The American students had prepared their questions and read them off of note cards. They had 11 questions in 30 minutes. The students already knew each other because of their email partners. So in some of the Q&A interactions, the students were paired one on one for the interaction while the others watched. This is an interesting way to organize it too. It would alleviate some of the confusion that comes when a language learner asks a question of a class of native speakers and they all answer at once, making it hard for the language learner to understand the answer.
The actual transcript of the interaction is included, and in the second one, one can see that the language learner was really struggling. The author suggests that this was due to the anxiety and stressful situation, and they may not have had enough experience with spoken French. As I’m reading this, I’m wondering if any of this happens with French classes that participate in the art museum programs offered in French.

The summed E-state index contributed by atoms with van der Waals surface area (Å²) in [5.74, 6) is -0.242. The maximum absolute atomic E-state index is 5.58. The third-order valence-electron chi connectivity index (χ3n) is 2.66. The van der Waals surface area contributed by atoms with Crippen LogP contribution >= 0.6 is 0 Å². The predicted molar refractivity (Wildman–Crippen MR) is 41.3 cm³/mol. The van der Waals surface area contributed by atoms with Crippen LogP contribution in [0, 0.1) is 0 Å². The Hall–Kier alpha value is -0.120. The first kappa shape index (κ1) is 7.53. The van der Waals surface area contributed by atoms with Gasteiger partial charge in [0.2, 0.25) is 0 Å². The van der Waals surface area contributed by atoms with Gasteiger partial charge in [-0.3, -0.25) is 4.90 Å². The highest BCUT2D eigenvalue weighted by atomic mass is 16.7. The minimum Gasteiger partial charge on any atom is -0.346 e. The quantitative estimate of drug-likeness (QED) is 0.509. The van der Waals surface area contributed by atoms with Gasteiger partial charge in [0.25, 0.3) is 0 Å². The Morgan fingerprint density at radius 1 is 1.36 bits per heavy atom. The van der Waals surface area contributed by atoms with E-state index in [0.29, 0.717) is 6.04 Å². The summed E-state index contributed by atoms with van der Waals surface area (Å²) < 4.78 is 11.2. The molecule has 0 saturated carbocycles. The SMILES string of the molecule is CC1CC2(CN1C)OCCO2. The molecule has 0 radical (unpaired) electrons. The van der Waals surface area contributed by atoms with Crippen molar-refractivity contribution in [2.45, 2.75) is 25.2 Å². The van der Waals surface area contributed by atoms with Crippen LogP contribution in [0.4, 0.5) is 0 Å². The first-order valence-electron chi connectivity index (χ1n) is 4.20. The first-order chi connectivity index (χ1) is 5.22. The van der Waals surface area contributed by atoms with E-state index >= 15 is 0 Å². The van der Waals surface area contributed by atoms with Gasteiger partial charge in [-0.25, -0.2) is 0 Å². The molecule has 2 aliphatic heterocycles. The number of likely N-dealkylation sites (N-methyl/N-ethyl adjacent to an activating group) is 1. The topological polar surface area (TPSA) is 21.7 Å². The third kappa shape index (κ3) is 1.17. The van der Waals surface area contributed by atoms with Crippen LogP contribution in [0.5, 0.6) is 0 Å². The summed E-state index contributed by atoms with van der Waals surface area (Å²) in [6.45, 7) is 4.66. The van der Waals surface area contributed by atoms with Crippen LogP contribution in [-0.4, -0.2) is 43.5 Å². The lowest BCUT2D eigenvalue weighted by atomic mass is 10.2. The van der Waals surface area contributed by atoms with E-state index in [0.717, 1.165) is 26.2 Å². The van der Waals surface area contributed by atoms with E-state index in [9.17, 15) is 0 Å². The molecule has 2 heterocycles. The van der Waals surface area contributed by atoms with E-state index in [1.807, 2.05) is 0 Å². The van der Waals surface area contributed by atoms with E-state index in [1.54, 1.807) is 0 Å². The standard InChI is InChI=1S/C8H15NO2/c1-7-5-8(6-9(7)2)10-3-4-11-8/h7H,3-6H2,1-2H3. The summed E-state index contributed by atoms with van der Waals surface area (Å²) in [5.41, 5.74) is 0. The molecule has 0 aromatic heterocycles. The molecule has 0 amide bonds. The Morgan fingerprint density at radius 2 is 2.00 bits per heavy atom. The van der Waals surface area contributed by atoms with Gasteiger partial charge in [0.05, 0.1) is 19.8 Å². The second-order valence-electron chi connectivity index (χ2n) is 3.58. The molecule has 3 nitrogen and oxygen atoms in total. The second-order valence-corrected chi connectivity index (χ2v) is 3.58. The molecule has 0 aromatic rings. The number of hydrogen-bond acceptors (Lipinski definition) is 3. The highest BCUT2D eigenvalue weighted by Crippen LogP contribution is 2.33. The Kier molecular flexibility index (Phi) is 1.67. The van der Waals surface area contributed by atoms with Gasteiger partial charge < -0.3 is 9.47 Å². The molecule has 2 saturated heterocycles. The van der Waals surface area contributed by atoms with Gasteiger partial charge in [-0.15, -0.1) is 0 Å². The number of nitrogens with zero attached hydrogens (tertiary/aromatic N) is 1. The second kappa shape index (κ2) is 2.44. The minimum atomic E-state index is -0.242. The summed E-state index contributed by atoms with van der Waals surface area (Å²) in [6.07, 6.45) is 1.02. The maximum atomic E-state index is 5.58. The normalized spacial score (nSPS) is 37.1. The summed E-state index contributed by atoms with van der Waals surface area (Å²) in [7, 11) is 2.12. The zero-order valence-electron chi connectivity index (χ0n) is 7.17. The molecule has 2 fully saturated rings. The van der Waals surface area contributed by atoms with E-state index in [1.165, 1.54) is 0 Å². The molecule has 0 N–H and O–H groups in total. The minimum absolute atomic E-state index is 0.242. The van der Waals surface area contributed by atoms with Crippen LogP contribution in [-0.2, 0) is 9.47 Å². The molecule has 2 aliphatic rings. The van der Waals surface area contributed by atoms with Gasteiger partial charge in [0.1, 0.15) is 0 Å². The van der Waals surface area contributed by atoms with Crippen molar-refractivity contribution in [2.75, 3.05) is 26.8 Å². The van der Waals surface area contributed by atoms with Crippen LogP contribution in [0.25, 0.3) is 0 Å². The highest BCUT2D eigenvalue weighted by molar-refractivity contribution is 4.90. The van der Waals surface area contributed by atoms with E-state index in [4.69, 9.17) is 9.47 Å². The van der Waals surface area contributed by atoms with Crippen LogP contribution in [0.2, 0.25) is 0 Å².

After the class, the students watched the tape. And the student who was asked more questions in French and struggled to answer, took the tape home and emailed the other student four times in debriefing the interaction. This is another great way to help students get past the frustration of the real-time pressure of the spoken language and still learn from the experience.
The author suggests (PDF p. 9) that another reason the students struggled so much was that they “live in what may be termed an ‘acquisition poor’ environment for acquiring competence in spoken French.” Most of the students didn’t have access to native speakers. This highlights another reason to use videoconferencing to access native speakers (as hard as that is to do!). However it seems clear that the instructors involved should at least read this article to assist in the planning of the videoconference.
p. 10 “It may be legitimate to suggest that the videoconference took place in a language to which the learners had ever before been exposed, of the existence of which they had been mainly unaware.” This is a serious situation; one to be considered before planning an interaction with native speakers.